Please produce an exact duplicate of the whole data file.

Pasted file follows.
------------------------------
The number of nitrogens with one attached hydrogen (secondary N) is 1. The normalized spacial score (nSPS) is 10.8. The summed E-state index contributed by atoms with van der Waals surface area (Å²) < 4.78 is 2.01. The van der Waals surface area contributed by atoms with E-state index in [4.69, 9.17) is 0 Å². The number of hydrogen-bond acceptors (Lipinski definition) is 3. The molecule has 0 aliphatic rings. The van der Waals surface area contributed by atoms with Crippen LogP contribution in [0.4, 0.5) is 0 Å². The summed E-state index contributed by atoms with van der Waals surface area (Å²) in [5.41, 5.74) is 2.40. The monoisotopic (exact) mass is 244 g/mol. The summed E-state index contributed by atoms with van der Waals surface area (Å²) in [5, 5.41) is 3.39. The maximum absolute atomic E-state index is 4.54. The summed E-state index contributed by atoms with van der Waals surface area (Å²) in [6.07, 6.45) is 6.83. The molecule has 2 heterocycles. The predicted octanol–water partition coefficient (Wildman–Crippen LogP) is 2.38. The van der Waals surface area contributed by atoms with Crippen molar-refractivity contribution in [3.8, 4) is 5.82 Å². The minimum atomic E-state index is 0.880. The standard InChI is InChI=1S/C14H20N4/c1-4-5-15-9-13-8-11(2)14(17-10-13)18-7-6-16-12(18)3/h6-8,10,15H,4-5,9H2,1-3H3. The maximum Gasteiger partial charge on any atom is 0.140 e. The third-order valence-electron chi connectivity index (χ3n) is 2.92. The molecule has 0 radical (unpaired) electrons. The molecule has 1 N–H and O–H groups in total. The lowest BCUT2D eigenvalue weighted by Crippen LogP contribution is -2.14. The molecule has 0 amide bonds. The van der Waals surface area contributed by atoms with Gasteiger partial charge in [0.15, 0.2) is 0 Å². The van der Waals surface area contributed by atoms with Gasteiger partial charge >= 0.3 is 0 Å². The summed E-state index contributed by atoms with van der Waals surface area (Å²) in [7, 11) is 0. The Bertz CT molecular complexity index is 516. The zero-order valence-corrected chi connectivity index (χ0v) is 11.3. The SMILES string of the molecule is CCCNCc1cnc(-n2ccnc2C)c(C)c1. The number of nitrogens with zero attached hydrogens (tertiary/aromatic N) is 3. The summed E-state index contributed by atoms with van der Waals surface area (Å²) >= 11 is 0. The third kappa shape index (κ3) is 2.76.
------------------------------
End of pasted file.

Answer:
The number of nitrogens with one attached hydrogen (secondary N) is 1. The normalized spacial score (nSPS) is 10.8. The summed E-state index contributed by atoms with van der Waals surface area (Å²) < 4.78 is 2.01. The van der Waals surface area contributed by atoms with E-state index in [4.69, 9.17) is 0 Å². The number of hydrogen-bond acceptors (Lipinski definition) is 3. The molecule has 0 aliphatic rings. The van der Waals surface area contributed by atoms with Crippen LogP contribution in [0.4, 0.5) is 0 Å². The summed E-state index contributed by atoms with van der Waals surface area (Å²) in [5.41, 5.74) is 2.40. The monoisotopic (exact) mass is 244 g/mol. The summed E-state index contributed by atoms with van der Waals surface area (Å²) in [5, 5.41) is 3.39. The maximum absolute atomic E-state index is 4.54. The summed E-state index contributed by atoms with van der Waals surface area (Å²) in [6.07, 6.45) is 6.83. The molecule has 2 heterocycles. The predicted octanol–water partition coefficient (Wildman–Crippen LogP) is 2.38. The van der Waals surface area contributed by atoms with Crippen molar-refractivity contribution in [3.8, 4) is 5.82 Å². The minimum atomic E-state index is 0.880. The standard InChI is InChI=1S/C14H20N4/c1-4-5-15-9-13-8-11(2)14(17-10-13)18-7-6-16-12(18)3/h6-8,10,15H,4-5,9H2,1-3H3. The maximum Gasteiger partial charge on any atom is 0.140 e. The third-order valence-electron chi connectivity index (χ3n) is 2.92. The molecule has 0 radical (unpaired) electrons. The molecule has 1 N–H and O–H groups in total. The lowest BCUT2D eigenvalue weighted by Crippen LogP contribution is -2.14. The molecule has 0 amide bonds. The van der Waals surface area contributed by atoms with Gasteiger partial charge in [0.15, 0.2) is 0 Å². The van der Waals surface area contributed by atoms with Gasteiger partial charge >= 0.3 is 0 Å². The summed E-state index contributed by atoms with van der Waals surface area (Å²) in [7, 11) is 0. The Bertz CT molecular complexity index is 516. The zero-order valence-corrected chi connectivity index (χ0v) is 11.3. The SMILES string of the molecule is CCCNCc1cnc(-n2ccnc2C)c(C)c1. The number of nitrogens with zero attached hydrogens (tertiary/aromatic N) is 3. The summed E-state index contributed by atoms with van der Waals surface area (Å²) >= 11 is 0. The third kappa shape index (κ3) is 2.76.